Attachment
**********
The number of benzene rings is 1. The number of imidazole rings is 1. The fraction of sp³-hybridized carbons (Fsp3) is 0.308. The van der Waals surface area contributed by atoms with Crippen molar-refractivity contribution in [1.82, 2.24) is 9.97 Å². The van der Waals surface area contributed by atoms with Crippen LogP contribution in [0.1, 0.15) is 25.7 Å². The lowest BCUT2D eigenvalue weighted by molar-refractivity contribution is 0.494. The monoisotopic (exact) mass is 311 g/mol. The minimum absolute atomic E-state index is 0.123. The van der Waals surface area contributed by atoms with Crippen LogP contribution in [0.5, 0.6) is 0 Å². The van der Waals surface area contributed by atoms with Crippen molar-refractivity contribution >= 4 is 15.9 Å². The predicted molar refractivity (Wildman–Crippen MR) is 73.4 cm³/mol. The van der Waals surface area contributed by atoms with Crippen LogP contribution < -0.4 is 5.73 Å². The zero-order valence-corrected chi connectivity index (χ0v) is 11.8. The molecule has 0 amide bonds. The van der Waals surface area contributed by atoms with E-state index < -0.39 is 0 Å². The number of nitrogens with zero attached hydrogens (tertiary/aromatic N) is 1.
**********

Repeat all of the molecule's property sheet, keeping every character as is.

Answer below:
The number of benzene rings is 1. The number of imidazole rings is 1. The fraction of sp³-hybridized carbons (Fsp3) is 0.308. The van der Waals surface area contributed by atoms with Crippen molar-refractivity contribution in [1.82, 2.24) is 9.97 Å². The van der Waals surface area contributed by atoms with Crippen LogP contribution in [0.1, 0.15) is 25.7 Å². The lowest BCUT2D eigenvalue weighted by molar-refractivity contribution is 0.494. The monoisotopic (exact) mass is 311 g/mol. The minimum absolute atomic E-state index is 0.123. The van der Waals surface area contributed by atoms with Crippen LogP contribution in [0.5, 0.6) is 0 Å². The van der Waals surface area contributed by atoms with Crippen molar-refractivity contribution >= 4 is 15.9 Å². The predicted molar refractivity (Wildman–Crippen MR) is 73.4 cm³/mol. The van der Waals surface area contributed by atoms with Crippen LogP contribution < -0.4 is 5.73 Å². The zero-order valence-corrected chi connectivity index (χ0v) is 11.8. The molecule has 0 amide bonds. The van der Waals surface area contributed by atoms with E-state index < -0.39 is 0 Å². The number of nitrogens with zero attached hydrogens (tertiary/aromatic N) is 1.